KM: Yeah, his attitude was pretty amazing.
CJ: His attitude was amazing. And for me, the lessons I learned were to do whatever you need to do as a caregiver and spouse or family member to accept what’s going on as soon as possible, and to open up the channels to share from the deepest place possible so that you each have moments to treasure and don’t regret withholding anything before the person leaves.
KM: Yeah, sounds to me like really taking advantage of the opportunity that’s there to love fully.
CJ: Right. There was a moment like that just a few days before Ken passed that I wrote about: “So now in my memories whenever I may picture those last hours of Kenny’s life, I turn to remember the long moment just days before he passed. He took my face in his hands and for a very long time he held his gaze on my eyes in silent communion. The world stood waiting outside our little bubble. It could have waited forever as I soaked in the loving we shared. It shall always remain a divine Soul to Soul moment when time stood still. When nothing else mattered. When his death was imminent but still so far away. Outside the bubble for now.” There were many moments like that when the smallest things became a beautiful connection.
KM: I remember J-R talking at several points about preparing for death and dying. I think as some people in the MSIA community get older and we really face our mortality, at different rates of course, there’s really an opportunity to love each other and be there for each other. You and Kenny were such a great example of setting aside the personality and just going for the loving in the time that you had. A beautiful thing.
CJ: And when you say the MSIA community takes care of each other, you know that that happened 150 percent in our case here at Prana and in Los Angeles. Many people supported us. You, for one. Helping Kenny take showers, and helping me write the papers for the mortuary. All the folks that did the juicing, ordered produce, laundry, meals, prayer communion. It took a village. I don’t know how we would have done it without our beloved friends, family really.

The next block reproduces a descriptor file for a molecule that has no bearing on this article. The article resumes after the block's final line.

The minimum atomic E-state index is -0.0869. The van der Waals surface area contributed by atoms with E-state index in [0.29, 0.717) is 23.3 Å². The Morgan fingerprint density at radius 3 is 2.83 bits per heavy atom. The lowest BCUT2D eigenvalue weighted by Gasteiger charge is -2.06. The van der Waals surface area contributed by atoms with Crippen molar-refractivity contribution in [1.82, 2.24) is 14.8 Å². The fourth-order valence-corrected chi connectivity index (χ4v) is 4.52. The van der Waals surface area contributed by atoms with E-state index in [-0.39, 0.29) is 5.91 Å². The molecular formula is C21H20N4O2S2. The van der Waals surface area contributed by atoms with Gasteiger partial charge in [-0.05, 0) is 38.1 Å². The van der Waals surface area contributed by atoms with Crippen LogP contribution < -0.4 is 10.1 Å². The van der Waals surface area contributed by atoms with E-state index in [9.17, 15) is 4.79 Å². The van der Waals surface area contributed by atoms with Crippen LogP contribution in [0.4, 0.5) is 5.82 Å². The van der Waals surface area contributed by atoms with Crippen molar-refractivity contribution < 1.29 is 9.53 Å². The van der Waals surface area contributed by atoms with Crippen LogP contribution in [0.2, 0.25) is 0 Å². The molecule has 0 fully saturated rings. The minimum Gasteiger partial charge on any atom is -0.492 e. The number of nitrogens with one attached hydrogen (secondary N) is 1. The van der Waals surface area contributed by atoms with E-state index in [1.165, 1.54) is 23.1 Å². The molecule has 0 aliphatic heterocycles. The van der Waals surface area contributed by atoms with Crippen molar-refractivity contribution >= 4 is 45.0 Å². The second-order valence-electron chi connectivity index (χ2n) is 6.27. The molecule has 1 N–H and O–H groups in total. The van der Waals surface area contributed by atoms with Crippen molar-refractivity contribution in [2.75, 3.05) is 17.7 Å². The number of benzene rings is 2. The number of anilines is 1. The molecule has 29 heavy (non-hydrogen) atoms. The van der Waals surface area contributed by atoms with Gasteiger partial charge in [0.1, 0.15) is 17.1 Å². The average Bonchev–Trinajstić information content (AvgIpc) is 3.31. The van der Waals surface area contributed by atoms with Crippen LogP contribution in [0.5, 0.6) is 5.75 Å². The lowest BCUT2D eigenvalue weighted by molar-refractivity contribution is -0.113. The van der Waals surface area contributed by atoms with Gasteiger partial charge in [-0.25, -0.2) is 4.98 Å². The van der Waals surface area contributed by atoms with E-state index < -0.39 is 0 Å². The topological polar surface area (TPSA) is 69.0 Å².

And then there was the Circle of Light when ministers came for a whole week, 24/7 to be with us and just to hold the Light. That was an amazing experience of comfort and knowing that someone was always there that we could depend on to be holding the spiritual focus and to do anything we asked if we needed it. There is one chapter in the book called, “Standing in for God” that was written as an outstanding example of one of those ministers, Diana, who came to hold the Light in the middle of the night. And that happened to be the night that Kenny woke me up and startled me by saying, “Carol, tonight’s the night. I’m pretty sure I’m gonna go tonight.” I started fumbling, saying all kinds of things I could think of like, “Kenny, I love you, God bless you,” and he responded clearly, “Don’t try to hold me back!” This was profound in itself, and spoke of his focus on where he was going. Diana heard all that and stayed until she absolutely had to go in the early daylight hours of the morning. He actually lived another four or five days, but she was just right in there with us. In her giving of her heart, she’s the one that said, “I felt like I was standing in for God.” Oh, that was just so touching! My heart opened when I heard her say that, and to this day the connection is still there.
I became so aware there is a community that really responds to each other on so many levels, even if we may not be conscious of it. It reminds me to share also that one Prana resident knew when Kenny was passing and sensed a chorus of angels was greeting him. Later on, I heard from someone else that he knew when Kenny was passing, and how glorious the transition was. And his wife—though they hadn’t been conferring with each other–said the same thing! “I knew when Kenny was going.” I am so grateful to be part of that sacred connection, and try to give back as much as I possibly can. A number of people have passed since Kenny’s transition, and I made it my assignment to be available for Circle of Light whenever I could.
After all, J-R’s been teaching us for however many years it is now that all it is is walking through the door into the spiritual realms. And if we could dispel all the myths that have captured our imagination over our lifetime and apply J-R’s teachings, we could glimpse a little bit of the brilliance that death is.
KM: Right. It’s like the ultimate and final s.e.’s to me.
CJ: I am working on a class for PTS that is tentatively being called, “Joyful Transitions.” And I hope to get the essence of Kenny’s message (which is really the same as J-R’s message about death and dying) into that class and to help prepare us in a peaceful and joyful way for that passing.
KM: Thanks Carol, it’s nice sharing with you, in my experience you and Kenny, and you now specifically carrying it on by writing the book, have really been way showers in terms of a graceful, beautiful process of letting go. Light ahead for all of us as we learn the lessons of the Traveler, and rise ever higher! Baruch Bashan!
If you’d like to hear more about the PTS class, “Joyful Transitions,” please email Carol at firstname.lastname@example.org.